Sorry, Bob, but I met 56 and that’s a face that’s damn hard to resist. Being a good citizen, I didn’t feed it -- though we both downed a slew of Red Bulls and did tail stands left and right, laughing like idiots.

Serious: Dolphin 56 has no fear of vessels and has now developed the sure-to-turn-ugly trick of popping up ahead of moving vessels to get them to stop.

TOO HOT TO BREATHE: The approaching heat will be downright dangerous. This is the third such furnace blast this year – not to mention an earlier hit way back in May. That pre-summer sizzle only went 90-ish, as opposed to a sure-bet 100-plus again this week.

The big difference with horrific heat indices throughout the rest of summer is the potential for downright dangerous levels of ozone, due to lighter winds – and the protracted effects of a sweltering summer, as plants can’t do their O2 thing as well. Asthma sufferers and those with critical respiratory problems have to treat the hyper-heat and associated atmosphere as a deadly air attack. Truth be told, the best bet for susceptible folks is to hit the beach, where even light ocean winds will lessen the ozone levels. It should also be noted that conditions have, on occasion, reached such dangerous levels that even the best of breathing can quickly be sucking air if doing strenuous activities.

It often comes to the utter shock of many Ocean County resident that our corner of NJ is the second worst ozone-polluted area in the entire U.S. Yes, second worst in the entire frickin’ country, with only a bad section of Oakland, California, faring worse. It’s a wonder the ozone hasn’t got us all shuffling around in gang units, wearing XXXXXL clothing and making up rap songs about “lickin’ off shots” at other gangs.

I CAN’T BREATHE: I unadvisedly did a quick trip to the outback late on Sunday. The Pinelands were under a blanket of heat so thick you needed a Ginsu knife to cut AN OPEING though it. The humdidity was sky-high. Even though I went there at 5 pm, I got an official reading of 106 degrees with my cool high-low Weather Service-approved thermometer – in the shape of the superhero Flame.

Many folks don’t realize that the Jersey Pinelands can become a heat magnet in summer – and a moron magnet in my case, as I walked around thinking, “Somebody could die of the heat out there today.”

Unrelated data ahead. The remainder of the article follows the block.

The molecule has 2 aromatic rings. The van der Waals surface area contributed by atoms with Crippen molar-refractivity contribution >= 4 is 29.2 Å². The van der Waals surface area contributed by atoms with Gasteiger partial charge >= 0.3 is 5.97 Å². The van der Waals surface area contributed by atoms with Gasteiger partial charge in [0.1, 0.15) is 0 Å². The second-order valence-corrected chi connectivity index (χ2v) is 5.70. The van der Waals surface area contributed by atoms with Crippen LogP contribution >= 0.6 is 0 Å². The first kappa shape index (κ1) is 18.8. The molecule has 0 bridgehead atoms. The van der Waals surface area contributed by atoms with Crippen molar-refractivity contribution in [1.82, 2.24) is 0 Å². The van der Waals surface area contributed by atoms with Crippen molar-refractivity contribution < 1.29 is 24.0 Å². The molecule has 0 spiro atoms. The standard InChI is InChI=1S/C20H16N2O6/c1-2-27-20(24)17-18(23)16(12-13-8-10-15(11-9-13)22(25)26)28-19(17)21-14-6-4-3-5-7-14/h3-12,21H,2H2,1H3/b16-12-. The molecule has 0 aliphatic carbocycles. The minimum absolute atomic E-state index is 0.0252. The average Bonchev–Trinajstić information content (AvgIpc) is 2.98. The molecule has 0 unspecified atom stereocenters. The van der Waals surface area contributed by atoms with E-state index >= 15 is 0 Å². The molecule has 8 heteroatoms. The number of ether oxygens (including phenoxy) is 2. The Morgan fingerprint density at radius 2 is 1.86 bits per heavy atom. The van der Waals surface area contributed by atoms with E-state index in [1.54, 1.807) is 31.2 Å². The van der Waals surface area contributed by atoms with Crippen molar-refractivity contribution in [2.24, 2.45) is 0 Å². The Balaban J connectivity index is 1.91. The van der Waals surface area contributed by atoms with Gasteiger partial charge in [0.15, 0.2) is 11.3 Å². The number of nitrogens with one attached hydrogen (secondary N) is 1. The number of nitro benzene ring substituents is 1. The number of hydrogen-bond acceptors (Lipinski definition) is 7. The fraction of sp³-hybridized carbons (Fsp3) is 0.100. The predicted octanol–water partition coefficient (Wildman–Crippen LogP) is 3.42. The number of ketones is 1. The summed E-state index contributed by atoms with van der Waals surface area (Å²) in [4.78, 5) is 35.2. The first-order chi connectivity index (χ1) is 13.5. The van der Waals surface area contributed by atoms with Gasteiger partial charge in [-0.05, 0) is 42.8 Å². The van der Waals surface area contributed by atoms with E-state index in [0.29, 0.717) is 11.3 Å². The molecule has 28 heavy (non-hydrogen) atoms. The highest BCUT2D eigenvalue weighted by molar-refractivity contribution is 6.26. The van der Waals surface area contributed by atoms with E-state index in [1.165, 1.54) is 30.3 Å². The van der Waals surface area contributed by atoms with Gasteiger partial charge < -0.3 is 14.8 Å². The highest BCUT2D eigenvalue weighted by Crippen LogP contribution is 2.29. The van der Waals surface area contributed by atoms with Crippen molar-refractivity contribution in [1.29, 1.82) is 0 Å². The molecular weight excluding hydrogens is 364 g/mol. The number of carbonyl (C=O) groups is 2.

The famed pigmy pines and oaks offer a bare minimum of vegetative coverage and very little heat absorption. A huge percentage of the Pinelands is exposed sand. As in a desert, that sand superheats and bounces the hotness back upwards, literally adding reflected heat to the ambient temps. A day like this past Tuesday can easily reach 115-plus above those sandy areas, even though temps in nearby towns may only be registering 95 or so. The sandy ground itself can reach a freakish 120 degrees -- and higher.

I recently owned a temperature gun, technically a Raytek MT4 Mini Temp Non-Contact Thermometer Gun with Laser Sighting. You aimed it at an object, pulled the trigger and a little flag that said “Bang!” popped out. When I located my real temperature gun, I could aim it anything and it told the target’s surface temperature.

Little known fact: The air temperatures given during weather forecasts and such are taken from three to six feet off the ground, sometimes higher. Surface temps are a whole other scalding story. You better believe that black asphalt you’re walking – then running – on, as you come off the beach barefoot, ain’t no 82 degrees, as listed on “Current Temperature” broadcasts.

The highest I surface temps I got in Pinelands sand was blistering 122.

Irony of ironies, my temperature gun got ruint one good when (gospel truth) I left it on the dashboard of my truck, in the sun. The batteries went “Kablooey!” as I reached for the thing. Scared the crap out of me. Lest you think batteries can’t explode, just leave ‘em on your sunny dash.

STUFF LBI-ISH: For the 4th annual Barnegat Bay Day and Go-Green Expo, I’m participating in a symposium on the health of Barnegat Bay. I hope to bring up anecdotal issues, like the shallowing (eutrophication) of Manahawkin Bay and the slow closing off of the Intracoastal Waterway (ICW) from roughly south Beach Haven down to Holgate. An adequate water exchange in that zone is essential for the daily tidal ocean/bay water exchange, which reaches as far north as Brant Beach, or so.

One would think that since the channel is part of a vital Eastern Seaboard waterway (ICW) it would mandatorily be kept deep and navigable. Not so, Joe. The federal government considers that particular part of the ICW to be purely recreational. It won’t/can’t receive the choice treatment given deeper “commercial” channels, the navigability of which is a matter of national security.

By the by, I got the above insider info from a top-ranking Army Corps official, who then fully agreed with me that sand from the closing ICW channel (along with sand from nearby inlet shoals) would work wonderfully as beach fill for a erosionally dying Holgate Wilderness Area. “It’s perfect material,” he said, adding “Just about the best you can find.” And my guess: it’s fuse free.

A quick beach replenishment note: King Connors, Surf City’s despotic mayoral ruler, is openly bragging about not having paid the town’s fractional portion of the beach replenishment project costs. This is yet another wrench in the wheels of the overall project – just as significant as holdouts by easement owners. He, of course, has a slew of self-righteous beyond-convoluted reasons for his welching ways. Through lifetime of politics, he has perfected smoke and mirrors.